Once More unto the Breach

It has been quite a while since I shared anything here. That lack of posting mirrors my lack of progress with my literary work in progress: A Bitter Harvest (Gideon Hawke #6). Fortunately, the drought has come to an end.

Part of the reason for my difficulty in writing A Bitter Harvest could be found in the Yojoyaneysubject matter: conveying the nuances of a noble but long-gone culture seemed an insurmountable obstacle. The change recently seems to lie in my own understanding of this novel: it is less about the Haudenosaunee than it is about the inward journey of my protagonist, Gideon Hawke. In the course of this story Gideon learns a great deal about himself, and realizes he longs to be part of something greater than himself. He also struggles with the competing priorities in his life. The cultural backdrop is important, and I want to do it justice, but it is not worth hand-wringing.

It took me a while to put this novel in focus. In recent days progress has been significant. I look forward to seeing where this road goes!

Happy Reading!

Robert Krenzel Facebook Author Page: https://www.facebook.com/RobertKrenzelAuthor/

Gideon Hawke Novels Facebook Page: https://m.facebook.com/GideonHawkeNovels/

Appropriate Appropriation?

Recently my wife and I had the opportunity, on a cold and windy day, to visit the Nelson-Atkins Museum of Art in Kansas City to view the exhibit: Through the Eyes of Picasso. This collection featured originals and reproductions of Picasso’s work, as well as cultural artifacts from around the globe, many from Picasso’s own collection, which influenced his work.

I was struck by the ways in which Picasso often misunderstood these items. Taken out of context, for example, he interpreted fertility symbols as erotica. It would seem that Picasso understood these works through his own lens, adapting them to his needs. They inspired work that would be totally foreign to the original cultures; yet Picasso’s works have come to be regarded as masterpieces of Western art.

Shemagh2That was all very interesting, but the moment that stayed with me occurred just as we were stepping out of the exhibit. A young lady, an employee of the museum, probably in her twenties, stopped me as I was leaving to comment on my scarf. You see, as it was cold and windy outside, I was carrying not only my coat, but also a shemagh (also known as a keffiyeh): a red and white Arab headscarf. The young lady commented on the beauty of my scarf; at a glance she observed that it looked as though it had been handmade in Iraq. I was a bit taken aback: my interpreter had bought it at the local market for me during my deployment to Kirkuk. For me it was a token of our friendship and a reminder of one of the noblest things I have done in my life, as well as a toasty warm scarf! The young lady continued to explain not only how she was able to identify its origins, but also how it differed from the ones produced in her homeland of Palestine.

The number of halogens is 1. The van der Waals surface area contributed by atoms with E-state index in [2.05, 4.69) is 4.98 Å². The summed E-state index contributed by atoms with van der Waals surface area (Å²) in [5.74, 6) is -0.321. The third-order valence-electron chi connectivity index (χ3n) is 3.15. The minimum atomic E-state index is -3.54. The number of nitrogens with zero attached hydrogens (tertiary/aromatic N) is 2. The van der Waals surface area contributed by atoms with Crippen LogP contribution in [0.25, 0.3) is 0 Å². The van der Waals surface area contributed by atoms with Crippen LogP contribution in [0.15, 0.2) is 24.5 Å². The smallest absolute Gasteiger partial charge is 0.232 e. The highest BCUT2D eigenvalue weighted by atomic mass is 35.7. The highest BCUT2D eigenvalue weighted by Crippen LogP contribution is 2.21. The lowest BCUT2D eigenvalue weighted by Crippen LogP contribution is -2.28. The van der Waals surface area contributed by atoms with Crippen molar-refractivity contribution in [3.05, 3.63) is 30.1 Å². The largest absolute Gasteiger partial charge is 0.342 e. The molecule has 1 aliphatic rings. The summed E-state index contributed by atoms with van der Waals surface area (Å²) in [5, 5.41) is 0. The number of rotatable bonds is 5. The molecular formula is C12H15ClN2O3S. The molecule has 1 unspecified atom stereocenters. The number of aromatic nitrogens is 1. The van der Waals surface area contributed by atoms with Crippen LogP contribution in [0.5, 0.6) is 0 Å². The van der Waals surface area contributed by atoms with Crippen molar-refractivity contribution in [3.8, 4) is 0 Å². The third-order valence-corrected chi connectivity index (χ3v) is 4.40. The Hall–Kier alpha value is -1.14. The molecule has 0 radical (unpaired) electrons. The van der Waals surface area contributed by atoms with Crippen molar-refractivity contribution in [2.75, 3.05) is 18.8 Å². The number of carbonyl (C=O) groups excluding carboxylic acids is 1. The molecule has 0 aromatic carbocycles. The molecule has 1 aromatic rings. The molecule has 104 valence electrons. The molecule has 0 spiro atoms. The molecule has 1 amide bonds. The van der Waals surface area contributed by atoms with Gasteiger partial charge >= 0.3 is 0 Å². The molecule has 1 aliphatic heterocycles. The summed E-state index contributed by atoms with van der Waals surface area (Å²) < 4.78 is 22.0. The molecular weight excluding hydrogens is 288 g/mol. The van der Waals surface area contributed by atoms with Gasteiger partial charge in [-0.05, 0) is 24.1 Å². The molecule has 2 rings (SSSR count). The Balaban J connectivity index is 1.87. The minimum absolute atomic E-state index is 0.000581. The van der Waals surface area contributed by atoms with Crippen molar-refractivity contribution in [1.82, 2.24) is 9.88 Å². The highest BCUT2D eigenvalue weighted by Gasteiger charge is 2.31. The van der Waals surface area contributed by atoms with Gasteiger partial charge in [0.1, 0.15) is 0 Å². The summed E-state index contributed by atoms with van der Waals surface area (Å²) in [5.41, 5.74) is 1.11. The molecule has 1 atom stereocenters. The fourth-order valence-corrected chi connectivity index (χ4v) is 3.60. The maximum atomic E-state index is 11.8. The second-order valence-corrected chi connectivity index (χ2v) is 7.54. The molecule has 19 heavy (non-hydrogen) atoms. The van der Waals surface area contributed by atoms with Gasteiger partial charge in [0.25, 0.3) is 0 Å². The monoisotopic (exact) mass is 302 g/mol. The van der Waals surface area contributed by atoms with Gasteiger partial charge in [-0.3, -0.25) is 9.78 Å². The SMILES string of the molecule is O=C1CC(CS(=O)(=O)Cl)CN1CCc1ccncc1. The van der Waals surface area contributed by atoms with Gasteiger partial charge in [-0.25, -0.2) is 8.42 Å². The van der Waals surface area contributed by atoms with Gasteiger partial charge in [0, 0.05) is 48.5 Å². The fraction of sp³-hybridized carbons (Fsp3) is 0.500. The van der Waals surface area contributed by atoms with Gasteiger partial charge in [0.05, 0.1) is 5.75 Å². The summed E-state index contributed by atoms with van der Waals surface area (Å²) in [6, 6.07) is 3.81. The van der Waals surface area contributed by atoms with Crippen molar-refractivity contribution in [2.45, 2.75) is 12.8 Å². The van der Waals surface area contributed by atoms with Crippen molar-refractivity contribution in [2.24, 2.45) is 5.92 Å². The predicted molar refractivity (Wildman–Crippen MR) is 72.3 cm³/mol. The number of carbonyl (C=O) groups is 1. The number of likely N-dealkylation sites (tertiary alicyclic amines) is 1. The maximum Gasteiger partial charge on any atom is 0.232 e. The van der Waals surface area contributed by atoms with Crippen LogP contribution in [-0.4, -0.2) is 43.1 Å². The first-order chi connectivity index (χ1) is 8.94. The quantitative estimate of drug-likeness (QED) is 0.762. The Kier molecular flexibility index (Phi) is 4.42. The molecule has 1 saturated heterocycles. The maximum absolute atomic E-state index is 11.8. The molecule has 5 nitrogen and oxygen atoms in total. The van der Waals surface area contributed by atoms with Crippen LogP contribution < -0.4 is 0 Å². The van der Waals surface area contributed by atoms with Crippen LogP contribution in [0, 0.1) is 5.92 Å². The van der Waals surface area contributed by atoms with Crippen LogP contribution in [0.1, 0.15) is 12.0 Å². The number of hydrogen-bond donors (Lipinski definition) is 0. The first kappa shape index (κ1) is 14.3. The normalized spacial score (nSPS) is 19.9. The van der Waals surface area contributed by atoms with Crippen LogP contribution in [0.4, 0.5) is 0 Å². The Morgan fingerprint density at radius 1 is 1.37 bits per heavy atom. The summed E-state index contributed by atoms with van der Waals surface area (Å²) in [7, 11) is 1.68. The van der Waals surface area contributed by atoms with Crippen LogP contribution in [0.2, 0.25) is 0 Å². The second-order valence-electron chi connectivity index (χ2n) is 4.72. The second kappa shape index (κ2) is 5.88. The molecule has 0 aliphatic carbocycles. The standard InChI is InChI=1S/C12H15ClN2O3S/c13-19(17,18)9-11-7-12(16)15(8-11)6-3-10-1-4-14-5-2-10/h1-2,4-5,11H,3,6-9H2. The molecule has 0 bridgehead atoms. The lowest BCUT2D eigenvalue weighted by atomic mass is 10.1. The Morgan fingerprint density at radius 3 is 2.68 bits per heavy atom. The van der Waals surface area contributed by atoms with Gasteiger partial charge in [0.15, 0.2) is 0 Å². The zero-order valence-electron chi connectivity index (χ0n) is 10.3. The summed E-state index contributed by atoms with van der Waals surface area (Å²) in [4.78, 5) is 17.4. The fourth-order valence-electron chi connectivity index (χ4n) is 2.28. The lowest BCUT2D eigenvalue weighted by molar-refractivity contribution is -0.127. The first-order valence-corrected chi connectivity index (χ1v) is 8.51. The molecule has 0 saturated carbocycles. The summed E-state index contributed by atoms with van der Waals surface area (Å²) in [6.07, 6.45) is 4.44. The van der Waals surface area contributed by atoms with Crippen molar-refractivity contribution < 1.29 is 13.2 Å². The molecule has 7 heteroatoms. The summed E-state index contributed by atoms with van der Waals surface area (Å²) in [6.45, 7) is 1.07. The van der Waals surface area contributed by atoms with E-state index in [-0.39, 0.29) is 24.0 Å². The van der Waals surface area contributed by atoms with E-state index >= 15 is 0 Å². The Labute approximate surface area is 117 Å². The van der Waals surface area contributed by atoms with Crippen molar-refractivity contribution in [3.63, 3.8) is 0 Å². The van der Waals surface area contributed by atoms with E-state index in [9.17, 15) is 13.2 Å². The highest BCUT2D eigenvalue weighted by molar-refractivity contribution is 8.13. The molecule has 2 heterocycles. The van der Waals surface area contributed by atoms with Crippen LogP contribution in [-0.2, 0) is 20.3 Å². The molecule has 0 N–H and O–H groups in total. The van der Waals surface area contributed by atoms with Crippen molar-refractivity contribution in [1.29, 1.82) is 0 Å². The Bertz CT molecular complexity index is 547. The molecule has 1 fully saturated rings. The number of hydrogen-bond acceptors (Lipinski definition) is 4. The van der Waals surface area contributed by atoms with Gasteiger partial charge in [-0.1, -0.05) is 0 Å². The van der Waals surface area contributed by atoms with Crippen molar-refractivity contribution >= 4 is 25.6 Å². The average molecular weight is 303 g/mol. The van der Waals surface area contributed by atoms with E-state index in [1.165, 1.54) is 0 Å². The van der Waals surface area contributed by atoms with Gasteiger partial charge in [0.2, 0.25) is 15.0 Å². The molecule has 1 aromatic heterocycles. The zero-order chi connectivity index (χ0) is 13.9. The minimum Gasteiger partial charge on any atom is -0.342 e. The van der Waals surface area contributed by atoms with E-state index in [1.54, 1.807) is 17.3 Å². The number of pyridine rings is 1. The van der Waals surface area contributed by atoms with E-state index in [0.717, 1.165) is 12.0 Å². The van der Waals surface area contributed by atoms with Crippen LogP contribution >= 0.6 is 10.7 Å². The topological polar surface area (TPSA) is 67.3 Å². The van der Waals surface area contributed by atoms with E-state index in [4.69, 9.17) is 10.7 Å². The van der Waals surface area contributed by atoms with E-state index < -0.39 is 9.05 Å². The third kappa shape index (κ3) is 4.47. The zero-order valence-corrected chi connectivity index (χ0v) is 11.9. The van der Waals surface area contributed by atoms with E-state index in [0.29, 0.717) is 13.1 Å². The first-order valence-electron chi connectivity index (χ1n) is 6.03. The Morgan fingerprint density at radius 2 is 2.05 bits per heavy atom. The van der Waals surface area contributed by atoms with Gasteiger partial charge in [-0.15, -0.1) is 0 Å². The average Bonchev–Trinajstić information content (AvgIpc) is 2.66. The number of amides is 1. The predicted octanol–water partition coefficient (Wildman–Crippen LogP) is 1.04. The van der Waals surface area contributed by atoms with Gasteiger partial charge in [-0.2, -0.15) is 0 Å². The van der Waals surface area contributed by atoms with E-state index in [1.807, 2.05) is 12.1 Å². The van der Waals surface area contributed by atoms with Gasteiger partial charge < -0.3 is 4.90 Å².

It was fascinating to learn more about my shemagh, but even more rewarding to see how deeply this object affected the young lady: for her it was more than a warm scarf–it reminded her of home.

This got me thinking—was I, like Picasso, appropriating a cultural artifact about which I had little or no understanding? After much thought, I would have to say, “No.” It is true that I was wearing an object with significance to another culture. The difference, I believe, is that this was NOT an artifact I scooped up from a dealer who had exploited a foreign culture for profit. This was a personal item I acquired at the source: I spent over two years of my life in Iraq, and developed an appreciation for Iraqi culture. I worked closely with my Iraqi counterparts, and trusted many of them with my life. At the end of that period I understood what T.E. Lawrence meant when he wrote about standing somewhere between two cultures: fully belonging to neither.

My shemagh has deep meaning to me; it may not remind of home, but it reminds of people and places that impacted my life and made me who I am. So, I will continue to proudly wear my shemagh. Yes, it belongs to another culture, but it is also a part of me.

Nelson-Atkins; Through the Eyes of Picasso: https://www.nelson-atkins.org/events/through-eyes-picasso/

Robert Krenzel Facebook Author Page:  https://www.facebook.com/RobertKrenzelAuthor/

Gideon Hawke Novels Facebook Page: https://m.facebook.com/GideonHawkeNovels/